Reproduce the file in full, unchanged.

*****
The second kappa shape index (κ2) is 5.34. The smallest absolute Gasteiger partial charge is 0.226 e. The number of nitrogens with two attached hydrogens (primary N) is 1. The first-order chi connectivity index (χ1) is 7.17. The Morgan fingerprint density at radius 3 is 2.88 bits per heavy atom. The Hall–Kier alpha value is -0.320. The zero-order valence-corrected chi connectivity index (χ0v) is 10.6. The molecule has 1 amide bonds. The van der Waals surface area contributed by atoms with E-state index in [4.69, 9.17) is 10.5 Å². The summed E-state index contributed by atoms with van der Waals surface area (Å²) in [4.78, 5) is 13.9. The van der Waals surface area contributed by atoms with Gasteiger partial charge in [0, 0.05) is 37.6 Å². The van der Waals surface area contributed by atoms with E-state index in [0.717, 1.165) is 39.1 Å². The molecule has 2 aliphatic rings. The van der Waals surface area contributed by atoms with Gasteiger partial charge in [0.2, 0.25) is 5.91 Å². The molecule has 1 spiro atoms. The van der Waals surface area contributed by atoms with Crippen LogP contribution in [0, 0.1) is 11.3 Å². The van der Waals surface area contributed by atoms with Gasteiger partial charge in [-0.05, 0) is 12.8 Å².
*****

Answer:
The second kappa shape index (κ2) is 5.34. The smallest absolute Gasteiger partial charge is 0.226 e. The number of nitrogens with two attached hydrogens (primary N) is 1. The first-order chi connectivity index (χ1) is 7.17. The Morgan fingerprint density at radius 3 is 2.88 bits per heavy atom. The Hall–Kier alpha value is -0.320. The zero-order valence-corrected chi connectivity index (χ0v) is 10.6. The molecule has 1 amide bonds. The van der Waals surface area contributed by atoms with E-state index in [4.69, 9.17) is 10.5 Å². The summed E-state index contributed by atoms with van der Waals surface area (Å²) in [4.78, 5) is 13.9. The van der Waals surface area contributed by atoms with Gasteiger partial charge in [0, 0.05) is 37.6 Å². The van der Waals surface area contributed by atoms with E-state index in [0.717, 1.165) is 39.1 Å². The molecule has 2 aliphatic rings. The van der Waals surface area contributed by atoms with Gasteiger partial charge in [0.2, 0.25) is 5.91 Å². The molecule has 1 spiro atoms. The van der Waals surface area contributed by atoms with Crippen LogP contribution in [0, 0.1) is 11.3 Å². The van der Waals surface area contributed by atoms with Gasteiger partial charge in [-0.05, 0) is 12.8 Å².